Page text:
• Check that the status or “ready” light is green and not red or flashing.
  • Check that the pads and battery are all present and have not expired.
  • Check that any accessories such as protective masks, gloves, and razors are in good condition and stored correctly.
  • Document the date and time of the inspection, whether the AED was in good condition, and any actions that were taken (battery or electrode pad replacement, updating signage, etc…).

While some AEDs, such as the LIFEPAK CR2, report their status remotely via Wi-Fi, it’s still a good idea to inspect and test the device regularly in case the cabinet itself has been damaged or accessories have been removed from the kit. Your AED program should have detailed policies about the maintenance and testing of each device. Be sure to follow these policies and use the physical or electronic record-keeping system established as part of this program.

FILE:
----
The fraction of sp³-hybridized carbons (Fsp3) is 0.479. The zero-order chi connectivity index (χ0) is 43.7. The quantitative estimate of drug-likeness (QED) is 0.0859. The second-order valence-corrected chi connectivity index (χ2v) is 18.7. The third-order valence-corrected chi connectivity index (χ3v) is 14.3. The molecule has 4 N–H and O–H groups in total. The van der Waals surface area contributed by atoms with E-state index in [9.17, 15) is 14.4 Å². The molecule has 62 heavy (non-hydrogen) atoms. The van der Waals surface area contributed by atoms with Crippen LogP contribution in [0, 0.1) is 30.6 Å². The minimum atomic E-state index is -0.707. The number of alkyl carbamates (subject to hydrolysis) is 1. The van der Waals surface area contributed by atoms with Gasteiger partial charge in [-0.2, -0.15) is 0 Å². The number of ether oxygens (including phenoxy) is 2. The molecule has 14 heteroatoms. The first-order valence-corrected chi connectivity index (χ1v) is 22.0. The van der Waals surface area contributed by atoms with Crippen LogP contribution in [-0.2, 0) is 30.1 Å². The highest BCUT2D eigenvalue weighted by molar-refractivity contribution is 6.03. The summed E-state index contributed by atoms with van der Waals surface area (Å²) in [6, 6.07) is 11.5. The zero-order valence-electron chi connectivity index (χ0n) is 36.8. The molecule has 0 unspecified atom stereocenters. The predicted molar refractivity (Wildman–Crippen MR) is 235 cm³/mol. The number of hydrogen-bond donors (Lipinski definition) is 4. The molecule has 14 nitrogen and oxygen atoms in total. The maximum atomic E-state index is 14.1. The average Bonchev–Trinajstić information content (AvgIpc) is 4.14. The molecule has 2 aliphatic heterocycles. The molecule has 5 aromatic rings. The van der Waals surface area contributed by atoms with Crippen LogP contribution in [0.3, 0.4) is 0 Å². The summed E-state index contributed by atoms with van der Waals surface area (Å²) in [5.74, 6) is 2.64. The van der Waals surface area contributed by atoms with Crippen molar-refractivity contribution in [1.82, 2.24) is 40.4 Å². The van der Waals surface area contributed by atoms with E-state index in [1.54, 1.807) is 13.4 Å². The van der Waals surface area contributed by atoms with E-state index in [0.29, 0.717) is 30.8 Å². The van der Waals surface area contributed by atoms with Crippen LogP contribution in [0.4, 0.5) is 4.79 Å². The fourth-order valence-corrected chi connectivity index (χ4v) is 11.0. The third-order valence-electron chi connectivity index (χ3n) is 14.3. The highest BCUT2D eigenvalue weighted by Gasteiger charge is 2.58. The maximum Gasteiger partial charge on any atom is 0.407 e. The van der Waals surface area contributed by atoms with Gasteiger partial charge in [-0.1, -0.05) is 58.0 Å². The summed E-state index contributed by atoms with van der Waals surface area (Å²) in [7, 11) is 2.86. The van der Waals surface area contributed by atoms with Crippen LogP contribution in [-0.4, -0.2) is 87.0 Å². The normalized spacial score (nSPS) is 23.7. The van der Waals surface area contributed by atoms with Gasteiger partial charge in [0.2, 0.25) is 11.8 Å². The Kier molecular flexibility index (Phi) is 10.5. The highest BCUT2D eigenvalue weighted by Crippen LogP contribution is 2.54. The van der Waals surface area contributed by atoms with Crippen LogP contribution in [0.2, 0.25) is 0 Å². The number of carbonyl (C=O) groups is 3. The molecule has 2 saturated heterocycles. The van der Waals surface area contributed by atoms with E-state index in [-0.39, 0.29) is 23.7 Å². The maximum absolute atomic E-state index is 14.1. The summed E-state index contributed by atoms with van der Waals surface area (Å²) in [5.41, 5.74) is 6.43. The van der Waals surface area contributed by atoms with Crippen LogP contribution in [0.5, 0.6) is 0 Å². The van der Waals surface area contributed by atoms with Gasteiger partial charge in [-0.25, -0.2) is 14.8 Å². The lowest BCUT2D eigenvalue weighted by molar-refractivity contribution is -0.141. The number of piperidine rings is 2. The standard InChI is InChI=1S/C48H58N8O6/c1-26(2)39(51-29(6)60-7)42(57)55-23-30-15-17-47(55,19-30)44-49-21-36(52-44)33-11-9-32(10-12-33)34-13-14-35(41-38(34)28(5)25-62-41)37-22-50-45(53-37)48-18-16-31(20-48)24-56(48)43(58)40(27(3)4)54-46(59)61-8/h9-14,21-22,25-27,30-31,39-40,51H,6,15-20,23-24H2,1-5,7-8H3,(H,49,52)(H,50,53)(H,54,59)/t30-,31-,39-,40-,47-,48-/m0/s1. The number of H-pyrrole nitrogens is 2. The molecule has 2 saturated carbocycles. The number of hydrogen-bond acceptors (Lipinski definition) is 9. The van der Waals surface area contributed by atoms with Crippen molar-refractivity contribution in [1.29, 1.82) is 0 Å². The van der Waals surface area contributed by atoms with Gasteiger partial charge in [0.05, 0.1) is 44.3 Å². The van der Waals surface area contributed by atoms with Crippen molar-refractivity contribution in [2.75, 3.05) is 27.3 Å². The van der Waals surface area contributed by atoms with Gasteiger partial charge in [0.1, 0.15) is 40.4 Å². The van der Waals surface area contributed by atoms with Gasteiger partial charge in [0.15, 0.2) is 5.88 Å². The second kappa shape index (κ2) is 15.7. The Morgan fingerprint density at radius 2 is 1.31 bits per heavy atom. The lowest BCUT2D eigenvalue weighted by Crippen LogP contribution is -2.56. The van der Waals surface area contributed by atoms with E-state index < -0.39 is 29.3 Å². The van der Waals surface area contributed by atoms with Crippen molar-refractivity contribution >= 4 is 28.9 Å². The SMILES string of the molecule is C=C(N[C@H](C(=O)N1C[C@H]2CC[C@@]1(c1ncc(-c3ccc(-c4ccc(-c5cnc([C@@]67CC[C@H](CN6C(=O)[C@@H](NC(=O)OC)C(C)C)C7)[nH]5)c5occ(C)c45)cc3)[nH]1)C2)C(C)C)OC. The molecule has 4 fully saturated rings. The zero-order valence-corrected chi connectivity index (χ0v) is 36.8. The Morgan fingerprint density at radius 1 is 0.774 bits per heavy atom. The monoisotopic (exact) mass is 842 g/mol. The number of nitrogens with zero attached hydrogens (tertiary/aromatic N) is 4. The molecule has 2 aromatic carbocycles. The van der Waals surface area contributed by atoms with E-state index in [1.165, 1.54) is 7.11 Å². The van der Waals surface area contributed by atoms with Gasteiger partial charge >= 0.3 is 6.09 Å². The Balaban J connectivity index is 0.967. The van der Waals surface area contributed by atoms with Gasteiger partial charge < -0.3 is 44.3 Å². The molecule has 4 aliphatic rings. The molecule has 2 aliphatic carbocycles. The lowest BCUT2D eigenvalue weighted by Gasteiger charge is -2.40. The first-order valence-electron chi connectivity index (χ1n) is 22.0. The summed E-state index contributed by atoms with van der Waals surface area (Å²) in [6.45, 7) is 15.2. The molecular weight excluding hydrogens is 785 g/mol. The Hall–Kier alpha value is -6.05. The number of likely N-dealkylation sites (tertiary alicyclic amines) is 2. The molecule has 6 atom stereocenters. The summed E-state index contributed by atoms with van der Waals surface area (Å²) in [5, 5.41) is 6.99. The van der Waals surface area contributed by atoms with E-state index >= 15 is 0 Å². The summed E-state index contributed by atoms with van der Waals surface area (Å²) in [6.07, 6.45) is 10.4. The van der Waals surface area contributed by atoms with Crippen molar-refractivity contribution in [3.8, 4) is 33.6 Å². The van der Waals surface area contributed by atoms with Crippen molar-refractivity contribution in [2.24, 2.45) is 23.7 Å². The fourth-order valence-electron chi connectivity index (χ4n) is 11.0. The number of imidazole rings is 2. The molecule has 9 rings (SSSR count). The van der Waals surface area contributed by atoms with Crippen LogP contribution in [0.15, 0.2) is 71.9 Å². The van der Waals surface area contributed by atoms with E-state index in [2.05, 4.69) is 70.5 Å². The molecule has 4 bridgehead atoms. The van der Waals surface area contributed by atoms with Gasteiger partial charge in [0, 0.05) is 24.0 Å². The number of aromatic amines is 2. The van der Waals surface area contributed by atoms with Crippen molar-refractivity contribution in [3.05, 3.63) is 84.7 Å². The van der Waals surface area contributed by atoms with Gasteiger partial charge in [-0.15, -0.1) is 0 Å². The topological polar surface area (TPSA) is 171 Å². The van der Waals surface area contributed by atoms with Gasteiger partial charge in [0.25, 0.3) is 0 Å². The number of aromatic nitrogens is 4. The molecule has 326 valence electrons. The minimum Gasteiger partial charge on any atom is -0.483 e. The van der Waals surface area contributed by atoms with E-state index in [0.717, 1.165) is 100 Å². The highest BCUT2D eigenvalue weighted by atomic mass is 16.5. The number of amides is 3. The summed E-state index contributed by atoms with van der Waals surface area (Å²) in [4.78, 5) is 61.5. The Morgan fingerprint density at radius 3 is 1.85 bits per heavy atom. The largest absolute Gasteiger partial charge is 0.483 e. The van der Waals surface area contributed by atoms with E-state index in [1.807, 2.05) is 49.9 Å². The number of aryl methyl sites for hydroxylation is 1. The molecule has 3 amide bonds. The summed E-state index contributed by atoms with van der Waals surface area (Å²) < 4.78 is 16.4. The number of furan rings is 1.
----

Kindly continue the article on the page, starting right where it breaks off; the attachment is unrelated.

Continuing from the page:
AED Maintenance Checklist After an Event:

  • Download the event data and send it to the medical director as required. Remember that medical information must be kept confidential.
  • Remove the event data from the device, according to the manufacturer’s instructions.
  • Replace the battery and electrode pads.
  • Return the AED to its proper location in the building.

Manufacturer AED Testing Requirements for Some of the Most Popular AEDs

HeartSine Samaritan PAD 350P and HeartSine Samaritan PAD 450P

HeartSine Samaritan PAD 350P user manual

HeartSine Samaritan PAD 450P user manual

  • When you receive the device, fill out the warranty card and send it to the manufacturer to receive notifications about updates and recalls.
  • Once a week, check the status indicator for device functionality. An intermittent green light means that the AED is ready to use. A beeping sound or red light that lasts for more than 10 seconds indicates a problem.
  • Once a month, check the unit for damage and review the battery and pad expiration dates.
  • If any damage is detected, send the device to the manufacturer for repair.